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synopsis

 

director on gendun choephel

 

interview with director

   
   
   
 

Tibet — the mystical roof of the world, peopled with enlightened monks? Only one of them wouldn't toe the line: Gendun Choephel, the errant monk who left the monastic life in 1934 in search of a new challenge. A free spirit and multifaceted individual, he was far ahead of his time and has since become a seminal figure, a symbol of hope for a free Tibet. A rebel and voluble critic of the establishment, Gendun Choephel kindled the anger of the Tibetan authorities.

 
           
     
       
   
Sakya, 1930's   TV commercial, 1990's  
 
           
 
ANGRY MONK
Reflections on Tibet
a film by Luc Schaedler
Switzerland 2005
1:1,85 • 35mm • Colours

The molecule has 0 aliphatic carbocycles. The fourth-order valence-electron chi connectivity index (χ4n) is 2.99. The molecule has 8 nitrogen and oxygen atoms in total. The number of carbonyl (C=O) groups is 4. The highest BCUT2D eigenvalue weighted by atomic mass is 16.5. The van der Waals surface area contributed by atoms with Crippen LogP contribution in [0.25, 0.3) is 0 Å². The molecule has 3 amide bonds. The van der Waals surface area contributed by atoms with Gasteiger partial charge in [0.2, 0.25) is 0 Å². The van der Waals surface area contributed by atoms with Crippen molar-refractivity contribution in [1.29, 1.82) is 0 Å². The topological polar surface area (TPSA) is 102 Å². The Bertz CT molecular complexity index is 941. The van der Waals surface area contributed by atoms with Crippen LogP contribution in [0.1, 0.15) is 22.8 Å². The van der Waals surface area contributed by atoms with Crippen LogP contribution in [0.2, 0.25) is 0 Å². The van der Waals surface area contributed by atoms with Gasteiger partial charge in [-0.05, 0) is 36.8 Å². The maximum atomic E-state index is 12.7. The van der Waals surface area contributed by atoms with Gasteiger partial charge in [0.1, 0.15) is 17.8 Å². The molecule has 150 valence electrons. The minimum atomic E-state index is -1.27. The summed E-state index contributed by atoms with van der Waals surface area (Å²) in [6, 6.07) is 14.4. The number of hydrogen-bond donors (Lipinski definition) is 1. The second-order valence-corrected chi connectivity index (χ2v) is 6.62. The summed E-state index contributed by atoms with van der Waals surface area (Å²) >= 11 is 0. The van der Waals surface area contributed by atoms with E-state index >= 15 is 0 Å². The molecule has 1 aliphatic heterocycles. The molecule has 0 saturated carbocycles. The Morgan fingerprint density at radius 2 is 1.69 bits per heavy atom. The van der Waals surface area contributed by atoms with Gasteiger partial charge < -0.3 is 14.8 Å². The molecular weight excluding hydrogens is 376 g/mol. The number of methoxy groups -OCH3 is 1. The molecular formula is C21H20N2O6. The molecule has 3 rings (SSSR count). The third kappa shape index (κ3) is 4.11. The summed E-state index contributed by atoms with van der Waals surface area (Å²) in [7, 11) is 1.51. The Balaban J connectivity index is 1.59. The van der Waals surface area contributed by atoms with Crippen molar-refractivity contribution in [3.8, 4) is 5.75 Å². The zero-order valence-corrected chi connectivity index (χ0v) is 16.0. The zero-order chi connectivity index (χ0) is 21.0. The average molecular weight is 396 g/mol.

97 minutes • Ov/d
   

The cinematic journey through time portrays the life of this unorthodox monk, revealing a face of old Tibet that goes against popular clichés. The film makes an abundance of unique and rare historical footage available to the general public for the first time. But it does not dwell on the past; rather it skilfully oscillates between tradition and modernity. Archival images of ancient caravans and monasteries give way to scenes of discos and multi-lane highways in Lhasa, where pilgrims prostrate themselves as they circle the holy temple. ANGRY MONK offers a fascinating insight into a country whose eventful past is refracted in the multiplicity and contradictions of everyday life.

Ultimately, this road movie also tells the story of a man who left home to search for something that could have liberated traditional Tibet from its rigidity. An outsider who was always open to new things, he eventually became a stranger in his homeland and homeless in foreign lands — a wanderer between worlds.